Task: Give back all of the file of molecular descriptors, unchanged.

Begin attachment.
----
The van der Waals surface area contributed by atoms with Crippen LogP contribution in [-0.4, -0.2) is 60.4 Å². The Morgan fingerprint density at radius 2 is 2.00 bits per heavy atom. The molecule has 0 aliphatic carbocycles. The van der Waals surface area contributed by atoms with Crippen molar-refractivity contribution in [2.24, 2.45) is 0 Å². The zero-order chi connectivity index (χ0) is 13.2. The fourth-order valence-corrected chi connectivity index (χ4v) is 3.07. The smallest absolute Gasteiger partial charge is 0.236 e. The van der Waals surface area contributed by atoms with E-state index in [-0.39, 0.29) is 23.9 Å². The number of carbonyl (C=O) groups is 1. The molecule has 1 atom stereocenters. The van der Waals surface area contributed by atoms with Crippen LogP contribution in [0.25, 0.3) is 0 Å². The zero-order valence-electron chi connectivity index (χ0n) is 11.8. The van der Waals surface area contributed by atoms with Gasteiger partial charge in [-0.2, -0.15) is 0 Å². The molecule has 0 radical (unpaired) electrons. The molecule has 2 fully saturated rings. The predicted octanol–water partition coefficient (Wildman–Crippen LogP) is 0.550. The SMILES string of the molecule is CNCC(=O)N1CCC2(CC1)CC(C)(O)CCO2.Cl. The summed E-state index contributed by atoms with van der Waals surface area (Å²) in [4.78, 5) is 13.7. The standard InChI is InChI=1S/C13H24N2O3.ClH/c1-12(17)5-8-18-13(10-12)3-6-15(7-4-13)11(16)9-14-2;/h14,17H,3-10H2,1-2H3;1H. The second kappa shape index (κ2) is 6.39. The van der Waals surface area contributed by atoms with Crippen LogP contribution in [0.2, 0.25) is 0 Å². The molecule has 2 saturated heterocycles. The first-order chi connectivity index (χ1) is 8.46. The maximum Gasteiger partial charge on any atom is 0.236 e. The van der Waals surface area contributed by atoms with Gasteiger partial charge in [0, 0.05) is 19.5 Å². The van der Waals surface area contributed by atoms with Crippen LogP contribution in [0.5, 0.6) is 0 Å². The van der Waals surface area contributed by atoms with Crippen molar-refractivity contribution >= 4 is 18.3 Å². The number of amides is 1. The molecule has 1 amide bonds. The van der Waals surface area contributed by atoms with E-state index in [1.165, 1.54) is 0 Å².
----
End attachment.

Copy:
The van der Waals surface area contributed by atoms with Crippen LogP contribution in [-0.4, -0.2) is 60.4 Å². The Morgan fingerprint density at radius 2 is 2.00 bits per heavy atom. The molecule has 0 aliphatic carbocycles. The van der Waals surface area contributed by atoms with Crippen molar-refractivity contribution in [2.24, 2.45) is 0 Å². The zero-order chi connectivity index (χ0) is 13.2. The fourth-order valence-corrected chi connectivity index (χ4v) is 3.07. The smallest absolute Gasteiger partial charge is 0.236 e. The van der Waals surface area contributed by atoms with E-state index in [-0.39, 0.29) is 23.9 Å². The number of carbonyl (C=O) groups is 1. The molecule has 1 atom stereocenters. The van der Waals surface area contributed by atoms with Crippen LogP contribution in [0.25, 0.3) is 0 Å². The zero-order valence-electron chi connectivity index (χ0n) is 11.8. The van der Waals surface area contributed by atoms with Gasteiger partial charge in [-0.2, -0.15) is 0 Å². The molecule has 0 radical (unpaired) electrons. The molecule has 2 fully saturated rings. The predicted octanol–water partition coefficient (Wildman–Crippen LogP) is 0.550. The SMILES string of the molecule is CNCC(=O)N1CCC2(CC1)CC(C)(O)CCO2.Cl. The summed E-state index contributed by atoms with van der Waals surface area (Å²) in [4.78, 5) is 13.7. The standard InChI is InChI=1S/C13H24N2O3.ClH/c1-12(17)5-8-18-13(10-12)3-6-15(7-4-13)11(16)9-14-2;/h14,17H,3-10H2,1-2H3;1H. The second kappa shape index (κ2) is 6.39. The van der Waals surface area contributed by atoms with Crippen LogP contribution in [0.2, 0.25) is 0 Å². The molecule has 2 saturated heterocycles. The first-order chi connectivity index (χ1) is 8.46. The maximum Gasteiger partial charge on any atom is 0.236 e. The van der Waals surface area contributed by atoms with Gasteiger partial charge in [0, 0.05) is 19.5 Å². The van der Waals surface area contributed by atoms with Crippen LogP contribution in [0.5, 0.6) is 0 Å². The van der Waals surface area contributed by atoms with Crippen molar-refractivity contribution >= 4 is 18.3 Å². The number of amides is 1. The molecule has 1 amide bonds. The van der Waals surface area contributed by atoms with E-state index in [1.165, 1.54) is 0 Å².